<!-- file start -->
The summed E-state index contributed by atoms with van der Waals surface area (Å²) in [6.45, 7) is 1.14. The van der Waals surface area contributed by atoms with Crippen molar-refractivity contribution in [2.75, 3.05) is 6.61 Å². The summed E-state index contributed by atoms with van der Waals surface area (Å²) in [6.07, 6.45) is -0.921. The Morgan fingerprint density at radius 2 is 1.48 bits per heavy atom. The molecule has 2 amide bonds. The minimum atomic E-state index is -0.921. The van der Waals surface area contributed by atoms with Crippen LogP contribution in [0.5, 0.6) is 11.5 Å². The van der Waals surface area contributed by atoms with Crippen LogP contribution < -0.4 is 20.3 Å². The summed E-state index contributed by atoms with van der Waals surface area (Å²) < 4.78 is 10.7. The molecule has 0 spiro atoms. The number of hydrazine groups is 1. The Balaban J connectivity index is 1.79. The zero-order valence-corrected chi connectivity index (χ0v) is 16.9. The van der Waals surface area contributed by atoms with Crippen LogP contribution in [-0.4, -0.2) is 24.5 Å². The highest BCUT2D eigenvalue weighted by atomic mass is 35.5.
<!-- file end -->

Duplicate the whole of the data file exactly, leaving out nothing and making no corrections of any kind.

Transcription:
The summed E-state index contributed by atoms with van der Waals surface area (Å²) in [6.45, 7) is 1.14. The van der Waals surface area contributed by atoms with Crippen molar-refractivity contribution in [2.75, 3.05) is 6.61 Å². The summed E-state index contributed by atoms with van der Waals surface area (Å²) in [6.07, 6.45) is -0.921. The Morgan fingerprint density at radius 2 is 1.48 bits per heavy atom. The molecule has 2 amide bonds. The minimum atomic E-state index is -0.921. The van der Waals surface area contributed by atoms with Crippen LogP contribution in [0.5, 0.6) is 11.5 Å². The van der Waals surface area contributed by atoms with Crippen LogP contribution < -0.4 is 20.3 Å². The summed E-state index contributed by atoms with van der Waals surface area (Å²) < 4.78 is 10.7. The molecule has 0 spiro atoms. The number of hydrazine groups is 1. The Balaban J connectivity index is 1.79. The zero-order valence-corrected chi connectivity index (χ0v) is 16.9. The van der Waals surface area contributed by atoms with Crippen LogP contribution in [-0.4, -0.2) is 24.5 Å². The highest BCUT2D eigenvalue weighted by atomic mass is 35.5.